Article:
The driver of the Brighton train informed me " that he ran over two fog signals, close together, before he reached New Cross station, and he shut off his steam and whistled for the guard ; that the caution signal was given to him at New Cross  switch box, and he then proceeded to No. 7 bridge; that it was very foggy, very thick, and they ran over one fog signal about 20 yards on the London side of the bridge, and he whistled to the guard to  put on his break, and shut off the steam ; that the " semaphore signal at No. 7 bridge stood at caution and he put on the steam again, and put his engine in No. 6 notch, one notch from the centre ; that he was travelling perhaps 15 miles an hour when when he ran over the fog signal, and be then proceeded carefully until he struck the other train, at which time he thinks he was running about 10 miles an hour; that he shut off the steam as soon as he saw the other train as soon as he saw the other train, which did not appear above three carriage lengths distant, as the fog was so thick; that the steam was off and the engine reversed before he struck, but he had not time to put on the steam the reverse way ; that he whistled for the breaks as soon as he saw the train, but his fireman had not time to put the tender break on, so as to get power on the wheels. He could not say whether the tidal train was moving or  standing, if it was moving it must have been very  slow. To the best of his belief he says the collision took place at 8.18 or 8.19, but he did not look at his watch until he was going up towards the South-Eastern engine, when among the passengers, when it was about 8.22."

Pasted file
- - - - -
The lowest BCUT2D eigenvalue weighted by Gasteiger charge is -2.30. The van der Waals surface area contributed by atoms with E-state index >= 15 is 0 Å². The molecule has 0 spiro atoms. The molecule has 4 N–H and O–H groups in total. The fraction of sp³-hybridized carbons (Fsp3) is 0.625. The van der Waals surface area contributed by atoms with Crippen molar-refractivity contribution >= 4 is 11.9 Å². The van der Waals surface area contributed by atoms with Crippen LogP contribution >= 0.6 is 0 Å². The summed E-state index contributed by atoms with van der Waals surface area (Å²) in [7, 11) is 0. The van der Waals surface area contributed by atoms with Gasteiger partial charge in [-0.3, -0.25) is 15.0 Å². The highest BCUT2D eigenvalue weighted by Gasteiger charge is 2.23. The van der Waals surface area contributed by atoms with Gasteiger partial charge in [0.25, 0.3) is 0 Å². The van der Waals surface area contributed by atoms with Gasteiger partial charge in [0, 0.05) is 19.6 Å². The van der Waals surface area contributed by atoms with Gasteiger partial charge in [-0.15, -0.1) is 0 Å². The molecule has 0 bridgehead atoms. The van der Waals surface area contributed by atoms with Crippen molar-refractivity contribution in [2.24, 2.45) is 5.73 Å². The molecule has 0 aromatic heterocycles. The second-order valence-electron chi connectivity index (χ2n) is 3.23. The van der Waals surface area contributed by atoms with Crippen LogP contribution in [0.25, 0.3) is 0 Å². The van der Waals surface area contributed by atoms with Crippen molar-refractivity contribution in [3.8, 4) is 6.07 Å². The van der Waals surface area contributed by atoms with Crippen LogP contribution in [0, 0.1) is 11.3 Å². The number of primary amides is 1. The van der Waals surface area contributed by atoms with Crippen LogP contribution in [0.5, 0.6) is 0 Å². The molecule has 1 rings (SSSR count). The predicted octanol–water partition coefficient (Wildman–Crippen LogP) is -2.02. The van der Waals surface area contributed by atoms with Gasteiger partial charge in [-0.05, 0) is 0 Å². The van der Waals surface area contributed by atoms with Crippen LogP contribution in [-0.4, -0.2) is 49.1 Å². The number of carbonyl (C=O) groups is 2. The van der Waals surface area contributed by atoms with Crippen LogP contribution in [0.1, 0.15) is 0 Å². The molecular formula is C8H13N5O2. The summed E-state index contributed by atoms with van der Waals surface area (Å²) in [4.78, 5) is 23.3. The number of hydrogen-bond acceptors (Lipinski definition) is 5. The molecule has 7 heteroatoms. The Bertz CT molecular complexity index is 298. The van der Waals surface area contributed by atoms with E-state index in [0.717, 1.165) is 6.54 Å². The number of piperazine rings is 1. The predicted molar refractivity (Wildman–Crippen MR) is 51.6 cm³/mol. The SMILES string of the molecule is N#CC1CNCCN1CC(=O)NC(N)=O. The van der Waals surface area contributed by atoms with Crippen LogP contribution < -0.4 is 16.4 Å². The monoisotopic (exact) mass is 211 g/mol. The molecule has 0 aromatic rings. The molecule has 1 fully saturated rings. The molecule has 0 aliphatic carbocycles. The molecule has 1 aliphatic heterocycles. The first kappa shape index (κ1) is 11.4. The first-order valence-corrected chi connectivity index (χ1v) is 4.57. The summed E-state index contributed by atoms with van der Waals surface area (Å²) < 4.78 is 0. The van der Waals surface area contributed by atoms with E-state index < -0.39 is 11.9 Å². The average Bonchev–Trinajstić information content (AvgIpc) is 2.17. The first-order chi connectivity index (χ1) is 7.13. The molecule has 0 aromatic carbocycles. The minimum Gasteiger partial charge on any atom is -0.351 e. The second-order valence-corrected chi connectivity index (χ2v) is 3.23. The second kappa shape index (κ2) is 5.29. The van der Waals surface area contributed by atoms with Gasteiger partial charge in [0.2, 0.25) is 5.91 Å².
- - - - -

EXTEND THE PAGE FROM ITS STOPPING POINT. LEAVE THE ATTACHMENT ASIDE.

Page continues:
No vehicles were thrown off the line, and but little damage was done to the engines or carriages.

When the driver was further questioned he stated that he saw the fog man on passing No. 7 bridge, on the New Cross side of the bridge, standing on the Croydon down road (his train was travelling on the main down road) and that he was about 20 yards distant when he first saw him, just opposite to the spot where the fog signal exploded : he might be a little way from it, but not far from the bridge. The fogman told him to go steady ; he was going slow enough to hear that. Just as he was going under the bridge he saw the semaphore signal; he could see it, and that was all, he did not see the signal first at danger; saw it at caution, but did not see it lowered to caution. He believes the frogman had 2 flags in his hand, and he was waving one of them, and that it was the green one; that he is sure the frogman spoke to him - saw no other man; there might be others about, but he took it to be him, and he heard the words before he came to the signal; he does not think that more than 4, 5, or 6 minutes could have elapsed between the time of the collision and when he looked at his watch, and he does not think he travelled more than 10 miles an hour after he made the reduction in speed, when the fog signal exploded.

The fireman of the Brighton train gave evidence that agreed closely with that of the driver; but stated that the speed on and after passing No.7 bridge was not more than 8 or 10 miles an hour, as they were going very cautiously, and he estimates the speed between London and New Cross at 15 miles an hour.